In our latest Deconstructed we break down the arrangement to one of the most likeable tracks of the summer Krystal Klear’s ‘Neutron Dance’. 

The track is a masterpiece in structural simplicity and melodic arrangements with some subtle additions to keep the listener glued.

It’s also worth listening to this live version on Pete Tong’s show from the end of July and to see the Krystal Klear studio check out our recent My Studio feature with him here.

The Track


Krystal Klear Neutron Dance


  1. The track kicks off with a short burst of reverse snares leading to the initial groove of the cowbell, rimshot, bongos, shaker and snares. The percussion instruments are loosely programmed giving them groove with an organic feel. This can be easily achieved by nudging the hits left or right on the grid. The shaker is panned hard left and hard right every 16th note. A hi-hat and ride provide the top end and the sizzle in the drums. The hats have a small amount of stereo movement which gives extra space between the various drum sounds. The kick is a short sample in contrast to the big reverb snare and reminiscent of a big disco record which creates an intro that is instantly recognisable. An 808 clap and ride cymbal is introduced with a snare fill leading the transition to the next section.
  2. Everything remains whilst the synth bass is introduced with the resonance on the filter giving the sound a squelchy analog tone. The decay and sustain on the envelope is kept low to keep the notes short. The notes are playing 2 16th’s in each offbeat, and switching note every bar to create a 4 bar sequence. The bass riff is essentially quite simple which makes it memorable and easy to dance to. The track is in G Major, which alongside C Major is the most popular key signature in western music. Some panning synth stabs are introduced, providing a nice bit of ear candy and stereo movement and then we move into an interesting synth string sound that starts as a riser/uplifter and progresses into a held string. This string is mixed very low creating the necessary suspense before the breakdown, which is announced with a short FX sweep and snare fills
  3. The 32 bar breakdown. A high passed version of synth bass is kept in for the breakdown, which keeps the groove going and the energy up. The main lead is introduced, a catchy retro 80’s synth guitar which like the bass is playing a 4 bar sequence. The riff only changes with a pleasant resolve every 4th bar harmonising well with the bass synth. The kick drum drops out as the guitar carries the rhythm at this point with the cowbells continuing to drive a counter groove.  The noise riser is filtered in and out eventually growing with a slow rise building up to the drop. The drop is teased at bar 69 but instead of the noise rising, it filters out instead leaving the hi-hats to drive the next 8 bars forward until the drop. The tease at bar 69 is a clever way to heighten the anticipation.
  4. For the first time, all the elements are played together. At this point the track is in full flow and there are only minor adjustments while the full arrangement is played for 24 bars. Towards the end of the section the bass filter is opened slightly to prepare for the next breakdown and the kick varies it’s rhythm towards the end of the 24 bar sequence to alert the audience a change is coming. The only music addition here is electronic tom drums playing from bar 93 as the bass resonance increases paving the way for the breakdown
  5. As the bass continues to filter we move through 8 bars of a pre build-up into the second build-up in the song. This one is slightly different to before. The kick drops out and the resonance is increased on the bass which reduces its lower frequencies. Some clever spot fills and in comes the choir pad and arpeggiator. The choir pad follows the bass notes whilst the sawtooth wave arpeggiator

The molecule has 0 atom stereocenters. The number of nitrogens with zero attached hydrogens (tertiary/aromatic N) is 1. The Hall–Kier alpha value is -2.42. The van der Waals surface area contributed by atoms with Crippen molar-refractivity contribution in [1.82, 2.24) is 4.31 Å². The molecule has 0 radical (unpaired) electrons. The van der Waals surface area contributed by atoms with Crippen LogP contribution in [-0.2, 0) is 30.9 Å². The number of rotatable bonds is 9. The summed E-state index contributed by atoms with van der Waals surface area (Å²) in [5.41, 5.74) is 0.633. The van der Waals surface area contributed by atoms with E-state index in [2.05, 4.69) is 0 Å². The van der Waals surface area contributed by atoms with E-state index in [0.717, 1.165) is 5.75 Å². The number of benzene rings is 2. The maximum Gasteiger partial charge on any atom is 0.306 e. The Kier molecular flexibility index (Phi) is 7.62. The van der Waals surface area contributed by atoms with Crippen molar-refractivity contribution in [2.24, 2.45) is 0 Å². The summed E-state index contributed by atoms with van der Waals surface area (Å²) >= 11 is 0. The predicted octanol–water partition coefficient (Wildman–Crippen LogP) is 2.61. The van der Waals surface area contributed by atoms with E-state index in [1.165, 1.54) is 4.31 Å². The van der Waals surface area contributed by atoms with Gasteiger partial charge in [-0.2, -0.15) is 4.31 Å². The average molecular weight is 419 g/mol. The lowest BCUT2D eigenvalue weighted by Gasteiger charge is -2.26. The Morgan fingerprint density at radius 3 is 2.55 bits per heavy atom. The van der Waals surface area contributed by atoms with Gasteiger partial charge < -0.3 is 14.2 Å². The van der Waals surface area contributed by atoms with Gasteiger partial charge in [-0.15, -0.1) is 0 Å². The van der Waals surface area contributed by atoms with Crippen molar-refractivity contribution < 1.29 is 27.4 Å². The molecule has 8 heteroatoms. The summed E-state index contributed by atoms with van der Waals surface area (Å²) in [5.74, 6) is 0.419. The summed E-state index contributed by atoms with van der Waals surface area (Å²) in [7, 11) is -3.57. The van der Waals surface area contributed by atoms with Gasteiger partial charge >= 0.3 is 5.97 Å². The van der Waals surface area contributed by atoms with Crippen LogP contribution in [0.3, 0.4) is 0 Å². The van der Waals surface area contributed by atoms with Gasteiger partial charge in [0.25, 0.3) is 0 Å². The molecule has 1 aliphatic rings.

is playing 16th notes, with 4 notes arpeggiating upwards each beat.The apprehension grows with the strings rising and holding a high note right at the top of the mix. The bass, kick and arpeggiator are all filtered out as the choir pad carries the melody with the melody strings. Lastly, all the sounds in the track cut out for one beat to make way for a solitary snare hit. This tiny, but important, section of silence heightens the impact of the drop when the main synth comes back in.

  6. At this point the full arrangement has returned. To make it sound bigger than the first chorus, and more uplifting,  we have the synth strings holding a pedal note in the top register. This effect makes the spectrum sound complete. The ambient pluck is filtered into the arrangement. This pluck sound has the envelope open with significant and spacious reverb applied. The contrast between the sound design on this synth and the earlier staccato synths indicate a change in mood, mellowing things out and moving smoothly into the next section.
  7. This is an extension of the main theme but with the introduction of the ambient pluck the mood has changed. Rather than a sense of euphoria it feels like a release for the listener and takes us smoothly into the outro. The only new addition to the arangement is a harmonised pluck synth to the guitar with a warped effect but it is kept very low in mix and panned hard to the right.
  8. Now fully immersed in the outro, the bass and the guitar have dropped out. The ambient pluck is layered with another pluck playing the same riff. This approach to the outro, rather than simply fading or filtering out the main synth, sounds more fluid. The kick returns at bar 181 for 8 bars, whilst the rest of the music continues to filter out.
  9. The end is a reduced arrangment of the groove from the beginning of the track. It only has the noise FX, kick drum, hats and snare eventually ending with a delay on a pitched snare roll.


20th August, 2018

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